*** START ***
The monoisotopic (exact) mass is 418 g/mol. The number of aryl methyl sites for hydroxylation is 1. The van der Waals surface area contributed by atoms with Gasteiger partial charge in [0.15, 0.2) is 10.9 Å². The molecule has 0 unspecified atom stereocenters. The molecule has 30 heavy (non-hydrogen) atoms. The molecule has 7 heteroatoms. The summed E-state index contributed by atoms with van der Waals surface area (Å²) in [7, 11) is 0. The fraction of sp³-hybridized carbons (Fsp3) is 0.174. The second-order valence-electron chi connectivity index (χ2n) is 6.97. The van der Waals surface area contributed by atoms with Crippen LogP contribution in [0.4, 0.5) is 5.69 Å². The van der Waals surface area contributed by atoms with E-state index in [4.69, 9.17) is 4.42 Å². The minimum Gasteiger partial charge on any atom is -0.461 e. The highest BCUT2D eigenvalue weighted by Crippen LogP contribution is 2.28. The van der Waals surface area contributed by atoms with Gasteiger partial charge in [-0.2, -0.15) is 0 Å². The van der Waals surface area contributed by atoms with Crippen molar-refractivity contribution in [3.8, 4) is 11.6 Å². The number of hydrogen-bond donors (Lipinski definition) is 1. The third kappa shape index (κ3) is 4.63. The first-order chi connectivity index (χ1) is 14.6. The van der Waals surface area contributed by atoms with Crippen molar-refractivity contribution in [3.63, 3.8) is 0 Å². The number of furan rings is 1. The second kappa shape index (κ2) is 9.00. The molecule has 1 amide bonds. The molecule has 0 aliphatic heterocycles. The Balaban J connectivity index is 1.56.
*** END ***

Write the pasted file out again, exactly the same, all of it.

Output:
The monoisotopic (exact) mass is 418 g/mol. The number of aryl methyl sites for hydroxylation is 1. The van der Waals surface area contributed by atoms with Gasteiger partial charge in [0.15, 0.2) is 10.9 Å². The molecule has 0 unspecified atom stereocenters. The molecule has 30 heavy (non-hydrogen) atoms. The molecule has 7 heteroatoms. The summed E-state index contributed by atoms with van der Waals surface area (Å²) in [7, 11) is 0. The fraction of sp³-hybridized carbons (Fsp3) is 0.174. The second-order valence-electron chi connectivity index (χ2n) is 6.97. The van der Waals surface area contributed by atoms with Crippen LogP contribution in [0.4, 0.5) is 5.69 Å². The van der Waals surface area contributed by atoms with E-state index in [4.69, 9.17) is 4.42 Å². The minimum Gasteiger partial charge on any atom is -0.461 e. The highest BCUT2D eigenvalue weighted by Crippen LogP contribution is 2.28. The van der Waals surface area contributed by atoms with Gasteiger partial charge in [-0.2, -0.15) is 0 Å². The van der Waals surface area contributed by atoms with Crippen molar-refractivity contribution in [3.8, 4) is 11.6 Å². The number of hydrogen-bond donors (Lipinski definition) is 1. The third kappa shape index (κ3) is 4.63. The first-order chi connectivity index (χ1) is 14.6. The van der Waals surface area contributed by atoms with Crippen molar-refractivity contribution in [3.63, 3.8) is 0 Å². The number of furan rings is 1. The second kappa shape index (κ2) is 9.00. The molecule has 1 amide bonds. The molecule has 0 aliphatic heterocycles. The Balaban J connectivity index is 1.56.